Whether our beliefs are the same? I suppose when I say our beliefs are the same, I mean our big beliefs. For example, that you treat everybody equally or that everybody has equal power. Our big beliefs remain the same, but our strategic responses have changed. As I said to you, the belief in progressive pedagogy was the correct belief in the early sixties, because inclusive possibilities were there. So our belief was equal to our position. Now our position have change. We have to adapt the belief in some way. Actually the big belief is the same, the aspiration is the same, to treat everybody equally, but because of the substantial repositioning, there are two different ways to respond. I’m mentioning here (Briend)´s distinction between prefigurative politics and strategic politics. The strategic politics is: you take a new situation and you work out a way in which your beliefs are reactivated in the new situation. You find a new way to speak about what you believe in. And that may mean changing your strategic position on, say, progressive pedagogy. We are not talking about changing our believes. I donut think we can talk about changing our beliefs. We are saying: at this moment that doesn’t work any more. But that´s a strategic point, not an ideological point, and that´s a very important distinction. Strategically we are saying, “it´s no good any more”. That wouldn´t deliver the belief by now. So he said: there are two ways that you do politics in a situation where you don´t like your positionality. One is you invent a new strategic politics, you involve yourself in some way in contesting the things that are creating a bad position. And he says the other possibility is what he calls prefigurative politics, where you find, once again, a room or space where all of those things that you believe in can be done. So you bring together all the different children in one room, all the different students in one room. And just in that room you do what you believe, for example, that you should deal equally with everything. Let’s see a simple situation: you have a lecture, and there are all sorts of people in a lecture, people from different races and different classes come to the lecture. And at the front the professor is sitting, the professors ask most of the questions, but you deliberately disrupt the (...) of the room by asking to the class, by asking somebody in back what they think. You bring in, you include all the people in the room. In some symbolic way, the janitor comes and you thank him for your coffee, you speak to him in front of everybody. You´re doing prefigurative politics in that moment by saying "what I believe in is to include everybody in the room, and I´ll make sure that if somebody is making a special claim for privilege, I´ll disrupt now: “thank you professor for your prestigious question, what do you think at the back?" That is, just in a moment, trying to do prefigurative politics. You can be more substantial than that, you can try and create that room permanently, but that´s prefigurative politics, where you´re showing people “this, in this moment is what I believe about the world”. So that´s different in a way from strategic politics, that´s saying this is my honest belief, this is how I deal with people, I believe in all to be equal, and in second stage it means that you act equally with them. So it´s a daily politics.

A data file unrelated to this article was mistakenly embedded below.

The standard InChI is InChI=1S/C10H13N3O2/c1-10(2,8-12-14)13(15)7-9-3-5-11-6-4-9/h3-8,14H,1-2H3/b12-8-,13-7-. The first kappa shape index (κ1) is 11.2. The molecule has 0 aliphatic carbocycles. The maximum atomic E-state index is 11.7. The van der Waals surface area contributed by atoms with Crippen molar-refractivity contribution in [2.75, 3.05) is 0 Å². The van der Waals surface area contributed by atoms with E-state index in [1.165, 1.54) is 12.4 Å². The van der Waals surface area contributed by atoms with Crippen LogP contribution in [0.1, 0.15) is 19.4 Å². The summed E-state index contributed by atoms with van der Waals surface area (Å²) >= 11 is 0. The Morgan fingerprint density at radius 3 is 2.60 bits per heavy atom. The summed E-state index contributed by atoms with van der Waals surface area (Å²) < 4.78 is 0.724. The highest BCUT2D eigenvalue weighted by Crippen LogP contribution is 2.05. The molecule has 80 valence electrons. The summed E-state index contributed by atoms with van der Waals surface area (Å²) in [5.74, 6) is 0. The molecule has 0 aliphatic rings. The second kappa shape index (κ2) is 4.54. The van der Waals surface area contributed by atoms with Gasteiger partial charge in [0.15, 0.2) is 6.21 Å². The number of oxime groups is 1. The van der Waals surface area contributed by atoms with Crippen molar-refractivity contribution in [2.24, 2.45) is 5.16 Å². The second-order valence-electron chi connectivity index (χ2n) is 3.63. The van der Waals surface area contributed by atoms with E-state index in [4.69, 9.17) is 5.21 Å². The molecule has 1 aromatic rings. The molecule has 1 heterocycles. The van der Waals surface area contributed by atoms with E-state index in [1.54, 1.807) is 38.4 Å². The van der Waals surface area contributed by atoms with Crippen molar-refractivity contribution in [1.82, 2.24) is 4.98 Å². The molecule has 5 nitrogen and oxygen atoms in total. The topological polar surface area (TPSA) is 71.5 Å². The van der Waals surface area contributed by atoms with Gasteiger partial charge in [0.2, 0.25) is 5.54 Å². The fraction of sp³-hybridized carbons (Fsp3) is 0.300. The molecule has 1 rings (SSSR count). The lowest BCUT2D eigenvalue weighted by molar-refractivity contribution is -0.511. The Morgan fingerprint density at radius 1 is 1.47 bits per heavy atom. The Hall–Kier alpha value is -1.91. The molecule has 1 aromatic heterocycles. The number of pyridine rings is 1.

Mediation is the Message
Date of interview:
Location of interview:
University of Buenos Aires, Argentina
Daniel Feldman and Mariano Palamidessi
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Revista del Instituto de Ciencias de la Educación, Año IX, No 17